automatic enrollment as an item on her agenda. Also, to ensure that taxpayers don’t get stuck with a huge bill, President Obama has proposed that public service workers should only be relieved of $57,500 after ten years of payments.
Pell grants and federal loans make college possible for low-income students who do decide that college is the path they want to take. As a recipient of both programs, I can firmly say that if this support did not exist, I would not be in college today.
Also, before students even go to college, families can begin saving through 529 Plans. 529 Plans are investment portfolios for educational expenses. Gains in the investments are untaxed, and the principle amount is insured by the federal government. These plans are ideal for middle to high class families, who are paying the most for college.
It would be un-American-like to accept that we cannot do anything about getting more people to attend college. However, we are focused on the wrong problem. As stated before, a super majority of jobs do not require a degree. Therefore, if we want to improve the economy, we should focus on preparing students for those jobs. If we focus on better vocational training instead of traditional academics, the results will be more specialized workers that fit the demands of the economy. In Germany, students who work as an apprentice receive 1/3 of the salary while completing their high school degree. This is a program that would work for the overwhelming number of Americans who would rather work than pursue higher education. Wisconsin Governor Scott Walker proposed a similar plan for their state’s educational system. Students would complete a part-time apprenticeship and traditional academic training. This would produce highly skilled workers that are versatile enough to change trade according to the waves of the economy.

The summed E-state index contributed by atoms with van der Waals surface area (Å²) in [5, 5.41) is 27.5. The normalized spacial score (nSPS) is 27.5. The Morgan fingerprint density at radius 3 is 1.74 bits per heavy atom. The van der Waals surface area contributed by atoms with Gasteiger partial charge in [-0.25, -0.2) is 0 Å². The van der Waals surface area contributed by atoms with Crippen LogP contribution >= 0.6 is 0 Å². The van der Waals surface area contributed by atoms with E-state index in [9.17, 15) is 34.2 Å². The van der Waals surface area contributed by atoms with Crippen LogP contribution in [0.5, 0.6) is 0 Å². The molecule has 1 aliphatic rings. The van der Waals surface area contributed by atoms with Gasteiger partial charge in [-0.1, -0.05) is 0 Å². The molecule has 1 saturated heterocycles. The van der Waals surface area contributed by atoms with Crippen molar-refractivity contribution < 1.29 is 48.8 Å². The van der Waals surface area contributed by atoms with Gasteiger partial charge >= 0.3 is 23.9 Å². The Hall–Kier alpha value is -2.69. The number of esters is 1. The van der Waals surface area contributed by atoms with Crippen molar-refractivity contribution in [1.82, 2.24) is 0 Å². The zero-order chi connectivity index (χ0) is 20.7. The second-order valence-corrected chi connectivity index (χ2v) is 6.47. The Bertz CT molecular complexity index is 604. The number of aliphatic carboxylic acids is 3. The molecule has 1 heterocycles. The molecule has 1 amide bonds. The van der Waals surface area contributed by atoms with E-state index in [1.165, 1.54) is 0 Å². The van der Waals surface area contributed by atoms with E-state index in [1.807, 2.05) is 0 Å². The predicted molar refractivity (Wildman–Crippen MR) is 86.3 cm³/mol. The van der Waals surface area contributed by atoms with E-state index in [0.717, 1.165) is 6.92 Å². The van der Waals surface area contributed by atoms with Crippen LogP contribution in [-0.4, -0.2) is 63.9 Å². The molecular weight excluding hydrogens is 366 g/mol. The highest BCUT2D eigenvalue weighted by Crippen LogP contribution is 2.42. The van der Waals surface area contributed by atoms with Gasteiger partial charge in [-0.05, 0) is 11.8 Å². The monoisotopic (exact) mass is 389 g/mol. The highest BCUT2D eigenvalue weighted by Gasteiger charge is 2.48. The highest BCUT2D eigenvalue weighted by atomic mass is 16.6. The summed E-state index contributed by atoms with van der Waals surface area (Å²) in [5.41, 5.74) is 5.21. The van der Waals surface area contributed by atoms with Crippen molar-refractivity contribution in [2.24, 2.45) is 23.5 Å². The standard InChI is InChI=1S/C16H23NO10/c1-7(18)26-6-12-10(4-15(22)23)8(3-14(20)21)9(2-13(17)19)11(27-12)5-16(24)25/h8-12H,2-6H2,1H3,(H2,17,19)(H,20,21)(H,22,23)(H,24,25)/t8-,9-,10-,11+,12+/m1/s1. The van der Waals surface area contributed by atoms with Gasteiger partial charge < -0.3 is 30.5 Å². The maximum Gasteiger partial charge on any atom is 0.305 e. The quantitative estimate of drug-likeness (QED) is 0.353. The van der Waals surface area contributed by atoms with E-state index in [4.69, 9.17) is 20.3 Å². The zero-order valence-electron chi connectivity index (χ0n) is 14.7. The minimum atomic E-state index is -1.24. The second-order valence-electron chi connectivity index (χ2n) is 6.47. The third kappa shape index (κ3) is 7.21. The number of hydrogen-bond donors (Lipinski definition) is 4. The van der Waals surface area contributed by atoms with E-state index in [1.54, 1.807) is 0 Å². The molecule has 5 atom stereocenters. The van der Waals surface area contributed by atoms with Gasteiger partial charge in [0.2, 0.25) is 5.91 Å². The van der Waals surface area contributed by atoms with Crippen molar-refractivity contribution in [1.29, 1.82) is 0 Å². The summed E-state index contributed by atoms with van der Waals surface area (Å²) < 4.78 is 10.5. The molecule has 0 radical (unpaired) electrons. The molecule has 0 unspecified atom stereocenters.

The changing economy and technology has caused certain industries to decrease and require less workers. For example, the declining coal industry has put many Pennsylvanians out of work. As the Department of Education, it is our responsibility to provide education for all Americans, including adults. To get the coal miners back to work, they are going to need to change jobs completely. Adult education is little looked at in America, but most people today don’t stick with the same career or job for their entire life. That is why it is necessary for us to fund new adult education programs that focus on vocational training.
Again, college is an investment with risks. Other barriers like the community students live in have a greater impact on whether a student goes to college or not than the cost of higher education. If the Education Department wants to help get the students and current workers who fell between the cracks of the economy, the department has to understand where the jobs are in: trade. Realistically, most people will end up working in a job that vocational training could have prepared them for. It is time for us to be humble, and accept that although college graduates make more on average, the education is not necessary for most jobs. The job market is overcrowded with workers who have a degree that is not necessary for their field.
Works Cited (MLA format not required)